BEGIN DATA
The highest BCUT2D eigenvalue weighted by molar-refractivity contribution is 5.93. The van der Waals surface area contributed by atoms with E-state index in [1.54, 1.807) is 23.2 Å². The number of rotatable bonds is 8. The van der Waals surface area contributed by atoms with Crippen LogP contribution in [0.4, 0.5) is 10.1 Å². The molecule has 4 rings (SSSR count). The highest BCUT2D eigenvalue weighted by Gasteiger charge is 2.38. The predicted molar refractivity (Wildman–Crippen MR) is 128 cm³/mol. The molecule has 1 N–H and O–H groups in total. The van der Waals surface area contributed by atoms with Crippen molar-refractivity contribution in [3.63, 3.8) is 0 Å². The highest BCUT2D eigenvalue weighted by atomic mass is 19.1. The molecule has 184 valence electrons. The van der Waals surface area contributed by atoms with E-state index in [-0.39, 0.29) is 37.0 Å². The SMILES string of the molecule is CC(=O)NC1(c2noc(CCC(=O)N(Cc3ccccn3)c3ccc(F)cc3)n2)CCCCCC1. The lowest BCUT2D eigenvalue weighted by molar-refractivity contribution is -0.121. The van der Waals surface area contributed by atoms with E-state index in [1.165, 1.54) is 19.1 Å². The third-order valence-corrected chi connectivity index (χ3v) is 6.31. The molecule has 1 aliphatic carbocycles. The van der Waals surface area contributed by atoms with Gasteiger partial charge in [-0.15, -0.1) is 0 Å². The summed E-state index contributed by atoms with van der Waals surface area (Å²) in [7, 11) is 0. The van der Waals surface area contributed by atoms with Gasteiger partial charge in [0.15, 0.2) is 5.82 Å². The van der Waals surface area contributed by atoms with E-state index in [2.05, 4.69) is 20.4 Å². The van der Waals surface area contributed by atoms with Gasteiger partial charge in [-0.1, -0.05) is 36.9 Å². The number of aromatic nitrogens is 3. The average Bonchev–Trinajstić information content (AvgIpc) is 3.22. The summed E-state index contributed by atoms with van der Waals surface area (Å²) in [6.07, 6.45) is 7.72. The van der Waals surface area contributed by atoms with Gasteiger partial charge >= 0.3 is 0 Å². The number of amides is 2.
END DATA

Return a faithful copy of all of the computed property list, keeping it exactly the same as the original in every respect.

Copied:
The highest BCUT2D eigenvalue weighted by molar-refractivity contribution is 5.93. The van der Waals surface area contributed by atoms with E-state index in [1.54, 1.807) is 23.2 Å². The number of rotatable bonds is 8. The van der Waals surface area contributed by atoms with Crippen LogP contribution in [0.4, 0.5) is 10.1 Å². The molecule has 4 rings (SSSR count). The highest BCUT2D eigenvalue weighted by Gasteiger charge is 2.38. The predicted molar refractivity (Wildman–Crippen MR) is 128 cm³/mol. The molecule has 1 N–H and O–H groups in total. The van der Waals surface area contributed by atoms with Crippen molar-refractivity contribution in [3.63, 3.8) is 0 Å². The highest BCUT2D eigenvalue weighted by atomic mass is 19.1. The molecule has 184 valence electrons. The van der Waals surface area contributed by atoms with E-state index in [-0.39, 0.29) is 37.0 Å². The SMILES string of the molecule is CC(=O)NC1(c2noc(CCC(=O)N(Cc3ccccn3)c3ccc(F)cc3)n2)CCCCCC1. The lowest BCUT2D eigenvalue weighted by molar-refractivity contribution is -0.121. The van der Waals surface area contributed by atoms with E-state index in [1.165, 1.54) is 19.1 Å². The third-order valence-corrected chi connectivity index (χ3v) is 6.31. The molecule has 1 aliphatic carbocycles. The van der Waals surface area contributed by atoms with Gasteiger partial charge in [-0.15, -0.1) is 0 Å². The summed E-state index contributed by atoms with van der Waals surface area (Å²) in [7, 11) is 0. The van der Waals surface area contributed by atoms with Gasteiger partial charge in [0.15, 0.2) is 5.82 Å². The van der Waals surface area contributed by atoms with E-state index in [2.05, 4.69) is 20.4 Å². The van der Waals surface area contributed by atoms with Gasteiger partial charge in [-0.1, -0.05) is 36.9 Å². The number of aromatic nitrogens is 3. The average Bonchev–Trinajstić information content (AvgIpc) is 3.22. The summed E-state index contributed by atoms with van der Waals surface area (Å²) in [6.07, 6.45) is 7.72. The van der Waals surface area contributed by atoms with Gasteiger partial charge >= 0.3 is 0 Å². The number of amides is 2.